Raising money or just raising Cain?


— Bernie Sanders raised $20 million with the average donation being just $27.00. What is wrong with black folks? For decades conscious black leaders have cajoled, encouraged, admonished and begged us to raise money among ourselves, a small amount from a lot of people, you know, the way Marcus Garvey did, which we love to brag about but never emulate. What we have done instead is raise a lot of Cain about our collective economic predicament.

Why do we cloak ourselves in Garvey’s legacy of rallying millions of black people and raising millions of dollars from black folks but do not pick up where he left off, by pooling some of our tremendous annual income to help our own people?

A massive pool of black dollars could leverage reciprocity from politicians and from the marketplace. If we were as serious about action as we are about our rhetoric, many of our problems would be solved in a “New York minute,” as they say. However, it seems we would rather just call radio talk shows and voice complaints about what the white man won’t let us do, or what he’s doing to us, or how corrupt his elections are, how we should pack up and leave (with no money, at that), and a myriad of other black economic and political woes.

We sign online petitions in support of some cause or another; we send letters to our representatives in the District of Columbia; we do our obligatory marches and demonstrations; we celebrate historical events; and fawn over memorials of fallen black heroes. Some of that is fine, but if those actions are not backed up by economic muscle, they will not advance us one iota.

If Bernie Sanders can raise $20 million in $27.00 increments, why can’t we do the same thing? I’ll tell you why; black dollars don’t make any sense. We are so focused on the current political prospects of this candidate or that one, and we have lost complete sight of what is really important—and vital to our future: economic empowerment. Sometimes I think black folks have lost our ever-loving minds, well some of us at least.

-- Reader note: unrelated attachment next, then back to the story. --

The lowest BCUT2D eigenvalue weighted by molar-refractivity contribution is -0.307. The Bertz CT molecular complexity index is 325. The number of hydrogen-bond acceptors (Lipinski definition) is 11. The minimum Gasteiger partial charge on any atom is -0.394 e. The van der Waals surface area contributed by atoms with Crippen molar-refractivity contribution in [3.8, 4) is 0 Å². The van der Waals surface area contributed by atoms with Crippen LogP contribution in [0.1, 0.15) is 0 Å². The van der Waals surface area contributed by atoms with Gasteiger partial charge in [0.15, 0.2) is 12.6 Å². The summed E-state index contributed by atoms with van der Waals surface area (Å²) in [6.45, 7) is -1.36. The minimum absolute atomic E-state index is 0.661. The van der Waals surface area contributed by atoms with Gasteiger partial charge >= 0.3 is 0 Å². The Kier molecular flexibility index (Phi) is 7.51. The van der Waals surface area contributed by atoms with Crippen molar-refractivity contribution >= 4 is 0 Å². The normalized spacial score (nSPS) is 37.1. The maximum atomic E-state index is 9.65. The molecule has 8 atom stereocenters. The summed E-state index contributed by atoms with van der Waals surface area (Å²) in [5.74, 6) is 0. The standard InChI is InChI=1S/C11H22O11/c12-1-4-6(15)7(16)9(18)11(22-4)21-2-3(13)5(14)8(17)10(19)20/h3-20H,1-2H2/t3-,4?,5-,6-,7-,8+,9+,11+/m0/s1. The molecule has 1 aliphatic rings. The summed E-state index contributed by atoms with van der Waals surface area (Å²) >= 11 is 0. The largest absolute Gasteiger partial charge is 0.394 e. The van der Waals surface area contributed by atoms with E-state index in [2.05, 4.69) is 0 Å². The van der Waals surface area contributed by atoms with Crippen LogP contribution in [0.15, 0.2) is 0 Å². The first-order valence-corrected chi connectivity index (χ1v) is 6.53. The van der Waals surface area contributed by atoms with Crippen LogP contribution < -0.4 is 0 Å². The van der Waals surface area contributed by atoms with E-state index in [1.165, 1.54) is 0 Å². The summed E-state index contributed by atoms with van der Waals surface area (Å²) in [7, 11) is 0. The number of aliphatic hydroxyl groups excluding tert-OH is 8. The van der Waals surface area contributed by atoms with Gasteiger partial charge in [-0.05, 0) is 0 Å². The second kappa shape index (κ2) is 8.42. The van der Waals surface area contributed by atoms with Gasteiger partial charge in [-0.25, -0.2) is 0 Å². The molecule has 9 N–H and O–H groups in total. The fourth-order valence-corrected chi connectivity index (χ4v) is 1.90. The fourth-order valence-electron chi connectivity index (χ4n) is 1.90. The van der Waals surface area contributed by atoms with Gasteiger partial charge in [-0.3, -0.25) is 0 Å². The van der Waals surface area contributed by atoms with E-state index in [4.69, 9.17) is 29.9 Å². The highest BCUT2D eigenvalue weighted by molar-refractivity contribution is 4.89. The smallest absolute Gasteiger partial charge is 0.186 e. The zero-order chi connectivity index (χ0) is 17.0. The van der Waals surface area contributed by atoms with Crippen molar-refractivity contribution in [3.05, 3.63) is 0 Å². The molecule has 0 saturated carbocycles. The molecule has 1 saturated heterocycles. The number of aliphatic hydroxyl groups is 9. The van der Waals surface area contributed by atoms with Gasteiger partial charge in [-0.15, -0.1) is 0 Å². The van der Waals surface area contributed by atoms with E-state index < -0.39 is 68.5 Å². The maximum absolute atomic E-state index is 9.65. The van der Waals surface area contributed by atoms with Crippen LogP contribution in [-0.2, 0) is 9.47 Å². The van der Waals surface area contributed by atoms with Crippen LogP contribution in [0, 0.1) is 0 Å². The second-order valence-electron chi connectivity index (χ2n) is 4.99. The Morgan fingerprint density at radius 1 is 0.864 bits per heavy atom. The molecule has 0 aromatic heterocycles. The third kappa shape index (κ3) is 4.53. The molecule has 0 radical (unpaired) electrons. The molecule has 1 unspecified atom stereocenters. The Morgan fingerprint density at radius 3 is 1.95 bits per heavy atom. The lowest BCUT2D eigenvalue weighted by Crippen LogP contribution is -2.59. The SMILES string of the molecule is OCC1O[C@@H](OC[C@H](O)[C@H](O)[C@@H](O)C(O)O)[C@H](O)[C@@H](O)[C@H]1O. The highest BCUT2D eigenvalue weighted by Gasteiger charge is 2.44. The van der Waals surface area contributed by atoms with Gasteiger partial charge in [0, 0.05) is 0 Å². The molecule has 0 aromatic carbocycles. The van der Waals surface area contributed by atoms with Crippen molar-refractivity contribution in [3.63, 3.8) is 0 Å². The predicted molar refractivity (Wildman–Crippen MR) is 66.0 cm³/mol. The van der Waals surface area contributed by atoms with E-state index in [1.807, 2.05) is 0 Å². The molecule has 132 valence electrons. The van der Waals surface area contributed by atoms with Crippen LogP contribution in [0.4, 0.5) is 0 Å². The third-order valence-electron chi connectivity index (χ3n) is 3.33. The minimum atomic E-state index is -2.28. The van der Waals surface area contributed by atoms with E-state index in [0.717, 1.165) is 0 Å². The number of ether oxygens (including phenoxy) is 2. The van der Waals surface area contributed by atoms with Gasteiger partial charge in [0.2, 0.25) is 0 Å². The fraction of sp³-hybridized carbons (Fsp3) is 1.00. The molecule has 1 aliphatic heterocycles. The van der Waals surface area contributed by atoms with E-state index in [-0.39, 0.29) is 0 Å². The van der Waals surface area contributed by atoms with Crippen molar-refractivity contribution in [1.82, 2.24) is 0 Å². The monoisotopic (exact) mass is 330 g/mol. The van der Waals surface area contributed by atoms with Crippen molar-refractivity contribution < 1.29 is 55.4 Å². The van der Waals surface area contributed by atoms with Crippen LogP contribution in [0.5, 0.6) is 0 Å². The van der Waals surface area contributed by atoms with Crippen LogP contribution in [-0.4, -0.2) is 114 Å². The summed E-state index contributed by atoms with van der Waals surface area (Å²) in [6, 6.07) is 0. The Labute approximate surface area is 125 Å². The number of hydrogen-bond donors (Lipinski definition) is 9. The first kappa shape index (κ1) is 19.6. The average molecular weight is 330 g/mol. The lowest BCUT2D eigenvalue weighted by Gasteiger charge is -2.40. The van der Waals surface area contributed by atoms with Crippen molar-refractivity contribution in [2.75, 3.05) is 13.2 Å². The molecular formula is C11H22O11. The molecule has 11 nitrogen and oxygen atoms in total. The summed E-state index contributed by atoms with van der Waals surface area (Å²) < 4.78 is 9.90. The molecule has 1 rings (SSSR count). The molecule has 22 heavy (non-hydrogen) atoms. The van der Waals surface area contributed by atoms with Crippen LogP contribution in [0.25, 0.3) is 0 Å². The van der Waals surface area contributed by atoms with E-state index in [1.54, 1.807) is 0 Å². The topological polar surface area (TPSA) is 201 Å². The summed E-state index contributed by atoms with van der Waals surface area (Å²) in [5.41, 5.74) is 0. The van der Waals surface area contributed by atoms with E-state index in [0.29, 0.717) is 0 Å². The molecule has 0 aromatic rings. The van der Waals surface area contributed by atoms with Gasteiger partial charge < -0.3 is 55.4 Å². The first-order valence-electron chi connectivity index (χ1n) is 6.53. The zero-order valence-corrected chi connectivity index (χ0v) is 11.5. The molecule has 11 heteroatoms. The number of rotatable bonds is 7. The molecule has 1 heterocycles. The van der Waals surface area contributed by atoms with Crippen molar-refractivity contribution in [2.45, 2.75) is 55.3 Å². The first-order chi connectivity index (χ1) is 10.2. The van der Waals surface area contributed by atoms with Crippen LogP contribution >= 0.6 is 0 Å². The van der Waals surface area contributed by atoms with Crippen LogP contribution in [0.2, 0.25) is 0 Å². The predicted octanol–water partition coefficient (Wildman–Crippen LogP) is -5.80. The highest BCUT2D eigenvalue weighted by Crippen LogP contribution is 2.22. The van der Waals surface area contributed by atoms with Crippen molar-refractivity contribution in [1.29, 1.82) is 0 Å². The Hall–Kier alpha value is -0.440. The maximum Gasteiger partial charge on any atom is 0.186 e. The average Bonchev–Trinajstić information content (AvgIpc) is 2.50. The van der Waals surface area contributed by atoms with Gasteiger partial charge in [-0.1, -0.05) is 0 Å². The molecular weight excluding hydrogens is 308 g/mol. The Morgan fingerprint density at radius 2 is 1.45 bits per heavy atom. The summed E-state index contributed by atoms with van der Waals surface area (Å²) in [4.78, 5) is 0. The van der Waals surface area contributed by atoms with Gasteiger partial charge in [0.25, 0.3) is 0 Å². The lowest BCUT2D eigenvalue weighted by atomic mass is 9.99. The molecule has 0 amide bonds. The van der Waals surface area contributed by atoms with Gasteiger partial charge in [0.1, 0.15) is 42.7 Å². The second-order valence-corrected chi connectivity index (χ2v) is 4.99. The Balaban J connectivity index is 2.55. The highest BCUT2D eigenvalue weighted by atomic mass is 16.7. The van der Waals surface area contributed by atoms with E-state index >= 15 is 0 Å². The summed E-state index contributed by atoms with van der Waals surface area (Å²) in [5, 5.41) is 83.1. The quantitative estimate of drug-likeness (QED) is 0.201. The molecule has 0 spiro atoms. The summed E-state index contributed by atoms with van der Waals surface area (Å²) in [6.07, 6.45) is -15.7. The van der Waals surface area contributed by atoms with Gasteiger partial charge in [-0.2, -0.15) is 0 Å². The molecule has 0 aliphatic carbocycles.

On the other hand, I am proud to be a member of the One Million Conscious Black Voters and Contributors (OMCBV&C), a group of folks from thirty-five states who are not just talking about pooling resources but are actually doing it. Together we have made a real difference in the lives of various black folks; we have supported black radio by buying advertisements and sponsoring individual shows, in addition to just listening and calling in. We support black-owned businesses by buying their products and services, and we are committed to a collective approach to obtaining reciprocity in the public policy arena by voting as an unwavering bloc.

We are dedicated to one another and to our collective goals and objectives, and we will not break ranks simply to please some politician, nor will we succumb to their attempts to buy us off. Our funding pool is from the “work of our own hands,” as Martin Delany taught us. Our resolve is built on the shoulders of those strong elders who have made their transitions. We are organized and well on our way to becoming the largest group of conscious black people in this nation.

Most importantly, we are about action not rhetoric. We are willing to make the requisite sacrifices necessary to reach our goals of economic and political empowerment, and we have demonstrated that willingness through our actions.

Let’s face it; black folks have little or no chance of achieving the many things we discuss unless we are organized and prepared to utilize our collective leverage to obtain reciprocity from the system in which we find ourselves. When are we going to follow through on the solutions we put forth in our conversations? As I wrote some time ago, “What is the result of our rhetoric?”

Politically and economically, we are in last place. Are we so complacent about our position in this nation that it has caused us to be paralyzed, frozen in our tracks, even at the thought of moving forward? Raising Cain instead of— or at least in addition to— raising money to help ourselves, is a hopeless strategy for empowerment. Imagine one million conscious black people pooling our money to fund the Harvest Institute or the political campaign of a candidate we “decided” would run. Our schools, museums, media, financial institutions, conferences, businesses, co-ops, movements, foundations, endowments and any other black owned entity could all be funded by a committed group of conscious black folks.

Bernie did it; what’s holding us back? As the old saying goes, “There’s nothing between us but air and opportunity.” Go to www.iamoneofthemillion.com and let’s start taking care of ourselves. We can start with $27.00 each.

James Clingman is the nation’s most prolific writer on economic empowerment for black people. His latest book, Black Dollars Matter! Teach your dollars how to make more sense, is available on his website: Blackonomics.com.